Bird watching is one of the interests that Ivy and Willis share, although "he walks my legs off," Ivy said.

With 250 species of birds traveling through the area each year, Willis finds time each month to get out his binoculars and bird list and head for the mountains or lakes.

Balmorhea Lake hosts a surprising number of birds, including rare species that summer in the Arctic.

"There are snow geese on the lake right now," Willis said today.

Besides Ivy, Willis enjoys visiting with birders like Bob and Billie Bickley, Mike Pharaoh and Kelly Bryan of Fort Davis, the Texas Parks and Wildlife's "lead birder" for this area.

"I have taken trips to south and east Texas and to Arizona to spot birds," Willis said. "I go with a friend."

Birding is a true change of pace from the office at FBC, where Willis serves alongside youth director Kevin Kimmel and secretary Judy Wyles. Mike Pharaoh is music director on a part-time basis.

Willis also serves the Pecos Valley Baptist Association as discipleship training director and the Odessa-Midland-Pecos Valley area board of directors. At the state level, he is on the executive board for the Texas Baptist Convention, which oversees business matters between annual meetings.

His training for the pastorate includes a bachelor's degree from Baylor University in psychology and religion; masters in education guidance from the University of South Florida and pastoral ministries from Southwestern Seminary in Fort Worth.

While in Florida, Willis served five years with a para-church group called the Navigators. He also worked for the world's largest distributor of electrical supplies, going to Disney World twice a day while it was under construction.

"While I was still in the Navy, I was at the grand opening of Disney World and helped blow up the balloons," he said.

His first pastorate was in Water Valley, near San Angelo. While there, he worked as a school librarian and married his principal. Glenda Willis' experience as a principal was excellent training to be a pastor's wife, Willis said.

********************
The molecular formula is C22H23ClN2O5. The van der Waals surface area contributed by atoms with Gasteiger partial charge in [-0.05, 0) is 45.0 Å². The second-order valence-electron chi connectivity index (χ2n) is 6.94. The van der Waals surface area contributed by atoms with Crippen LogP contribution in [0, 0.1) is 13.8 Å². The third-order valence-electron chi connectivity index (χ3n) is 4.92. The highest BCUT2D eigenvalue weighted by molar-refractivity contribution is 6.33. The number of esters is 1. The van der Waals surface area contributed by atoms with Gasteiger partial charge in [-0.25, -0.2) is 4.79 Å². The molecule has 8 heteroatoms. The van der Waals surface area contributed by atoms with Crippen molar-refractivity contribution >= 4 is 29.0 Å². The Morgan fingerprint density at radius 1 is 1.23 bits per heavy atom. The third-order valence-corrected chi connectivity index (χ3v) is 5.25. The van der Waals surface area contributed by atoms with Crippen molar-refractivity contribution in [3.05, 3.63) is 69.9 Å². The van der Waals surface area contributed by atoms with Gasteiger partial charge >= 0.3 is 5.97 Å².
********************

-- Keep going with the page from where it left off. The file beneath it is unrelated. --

"She was chairman of the pulpit committee that invited me to Water Valley straight out of seminary," Willis said. "I think her administrative training kind of got her ready to be someone who could live in a parsonage and meet the public and meet the challenges of church life."

Glenda uses her training to home-school their 14-year-old daughter, GeNelle, and is a great homemaker, Willis said.

Both lead the small groups that have helped church members to grow in their faith. Willis says he has grown spiritually and socially as well during their 10 years in Pecos.

The Willis' came to Pecos from Matador, where he was pastor for five years.

Participation in the Pecos Ministerial Fellowship has been a valuable experience, Willis said.

"It is a very affirming; positive experience to serve with Catholic and Protestant and various denominations," he said. "I think we have a positive group."

The fellowship sponsors an annual day of prayer, Easter and Thanksgiving community services and Baccalaureate, as well as supporting efforts by individual churches.

Ivy said that Willis has also been a positive influence in the community through such organizations as the Rotary Club, which he has served as president.

First Baptist is "real lucky" to have Willis this long, and "until the Lord calls him somewhere else, we are happy," Ivy said. "We hope he will stay as long as possible.

Celebrating his 10-year tenure, the church has a special morning worship service planned Sunday, with area missionary Jimmy Law as guest speaker. A noon meal will follow the service.

Freeport landfill prelude to mine closing

Staff Writer
Freeport Sulphur is creating a two-acre landfill at the Culberson Mine 40 miles northwest of Pecos as part of their closure plan, said Bill Collier, spokesman for Freeport McMoRan, owners.

The mine is still producing sulphur on a temporary basis, but the mine is targeted for complete closure, Collier said.

"The small landfill, which will be closed upon closure of the mine, is being built under the regulations and oversight of the Texas Natural Resources Conservation Commission," Collier said.

Prior to Freeport's purchase of the mine, the previous operator had a landfill of some 12 acres for on-site non-hazardous wastes. That landfill, which Freeport did not purchase, was closed under TNRCC guidelines and Freeport has been sending its wastes off-site for the past four years, he said.


Christina Tarin

Services are incomplete for Christina Tarin, 58, of Balmorhea, who died Monday, Jan. 18, 1999, at Midland Memorial Hospital in Midland.

Martinez Funeral Home is in charge of arrangements.


High Monday 73; low last night 39. Tonight, partly cloudy. Low in the mid 40s. South to southwest wind 10-15 mph. Wednesday, partly cloudy. High in the mid 70s. West wind 15-25 mph.